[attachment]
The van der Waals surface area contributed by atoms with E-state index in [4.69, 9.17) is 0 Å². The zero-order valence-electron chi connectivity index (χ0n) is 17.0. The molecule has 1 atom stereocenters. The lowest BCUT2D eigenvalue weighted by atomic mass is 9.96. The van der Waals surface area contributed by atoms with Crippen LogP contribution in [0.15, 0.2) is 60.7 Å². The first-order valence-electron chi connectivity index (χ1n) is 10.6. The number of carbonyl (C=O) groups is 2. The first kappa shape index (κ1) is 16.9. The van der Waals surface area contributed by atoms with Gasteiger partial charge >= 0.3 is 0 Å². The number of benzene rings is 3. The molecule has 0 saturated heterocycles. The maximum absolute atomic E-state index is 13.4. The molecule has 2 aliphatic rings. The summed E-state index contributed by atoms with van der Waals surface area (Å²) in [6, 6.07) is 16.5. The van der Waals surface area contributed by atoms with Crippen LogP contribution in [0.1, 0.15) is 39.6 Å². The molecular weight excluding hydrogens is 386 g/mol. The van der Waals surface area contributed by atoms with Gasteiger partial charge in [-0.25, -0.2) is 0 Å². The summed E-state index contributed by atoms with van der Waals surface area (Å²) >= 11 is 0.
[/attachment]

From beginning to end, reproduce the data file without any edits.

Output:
The van der Waals surface area contributed by atoms with E-state index in [4.69, 9.17) is 0 Å². The zero-order valence-electron chi connectivity index (χ0n) is 17.0. The molecule has 1 atom stereocenters. The lowest BCUT2D eigenvalue weighted by atomic mass is 9.96. The van der Waals surface area contributed by atoms with Crippen LogP contribution in [0.15, 0.2) is 60.7 Å². The first-order valence-electron chi connectivity index (χ1n) is 10.6. The number of carbonyl (C=O) groups is 2. The first kappa shape index (κ1) is 16.9. The van der Waals surface area contributed by atoms with Gasteiger partial charge >= 0.3 is 0 Å². The number of benzene rings is 3. The molecule has 0 saturated heterocycles. The maximum absolute atomic E-state index is 13.4. The molecule has 2 aliphatic rings. The summed E-state index contributed by atoms with van der Waals surface area (Å²) in [6, 6.07) is 16.5. The van der Waals surface area contributed by atoms with Crippen LogP contribution in [0.1, 0.15) is 39.6 Å². The molecular weight excluding hydrogens is 386 g/mol. The van der Waals surface area contributed by atoms with Gasteiger partial charge in [-0.25, -0.2) is 0 Å². The summed E-state index contributed by atoms with van der Waals surface area (Å²) >= 11 is 0.